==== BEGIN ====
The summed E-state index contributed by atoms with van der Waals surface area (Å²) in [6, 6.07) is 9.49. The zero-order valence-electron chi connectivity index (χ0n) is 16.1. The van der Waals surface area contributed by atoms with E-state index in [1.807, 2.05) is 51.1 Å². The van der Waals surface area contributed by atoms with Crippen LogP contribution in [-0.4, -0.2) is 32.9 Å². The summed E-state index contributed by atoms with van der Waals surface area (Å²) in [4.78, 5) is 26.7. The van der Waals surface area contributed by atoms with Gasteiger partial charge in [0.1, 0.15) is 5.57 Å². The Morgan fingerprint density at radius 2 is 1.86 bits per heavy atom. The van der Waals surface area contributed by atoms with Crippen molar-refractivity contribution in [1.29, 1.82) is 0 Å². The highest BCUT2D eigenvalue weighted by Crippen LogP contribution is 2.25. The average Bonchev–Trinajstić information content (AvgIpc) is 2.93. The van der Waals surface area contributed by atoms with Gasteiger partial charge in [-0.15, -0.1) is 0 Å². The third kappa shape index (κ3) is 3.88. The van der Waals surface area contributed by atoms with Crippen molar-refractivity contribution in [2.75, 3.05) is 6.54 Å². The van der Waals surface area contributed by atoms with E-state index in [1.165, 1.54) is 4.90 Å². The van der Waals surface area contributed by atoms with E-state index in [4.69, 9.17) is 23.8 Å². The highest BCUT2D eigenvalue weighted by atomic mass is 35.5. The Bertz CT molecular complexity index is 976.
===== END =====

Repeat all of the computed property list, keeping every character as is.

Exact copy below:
The summed E-state index contributed by atoms with van der Waals surface area (Å²) in [6, 6.07) is 9.49. The zero-order valence-electron chi connectivity index (χ0n) is 16.1. The van der Waals surface area contributed by atoms with E-state index in [1.807, 2.05) is 51.1 Å². The van der Waals surface area contributed by atoms with Crippen LogP contribution in [-0.4, -0.2) is 32.9 Å². The summed E-state index contributed by atoms with van der Waals surface area (Å²) in [4.78, 5) is 26.7. The van der Waals surface area contributed by atoms with Gasteiger partial charge in [0.1, 0.15) is 5.57 Å². The Morgan fingerprint density at radius 2 is 1.86 bits per heavy atom. The van der Waals surface area contributed by atoms with Crippen molar-refractivity contribution in [1.29, 1.82) is 0 Å². The highest BCUT2D eigenvalue weighted by Crippen LogP contribution is 2.25. The average Bonchev–Trinajstić information content (AvgIpc) is 2.93. The van der Waals surface area contributed by atoms with Gasteiger partial charge in [-0.15, -0.1) is 0 Å². The third kappa shape index (κ3) is 3.88. The van der Waals surface area contributed by atoms with Crippen molar-refractivity contribution in [2.75, 3.05) is 6.54 Å². The van der Waals surface area contributed by atoms with E-state index in [1.165, 1.54) is 4.90 Å². The van der Waals surface area contributed by atoms with E-state index in [4.69, 9.17) is 23.8 Å². The highest BCUT2D eigenvalue weighted by atomic mass is 35.5. The Bertz CT molecular complexity index is 976.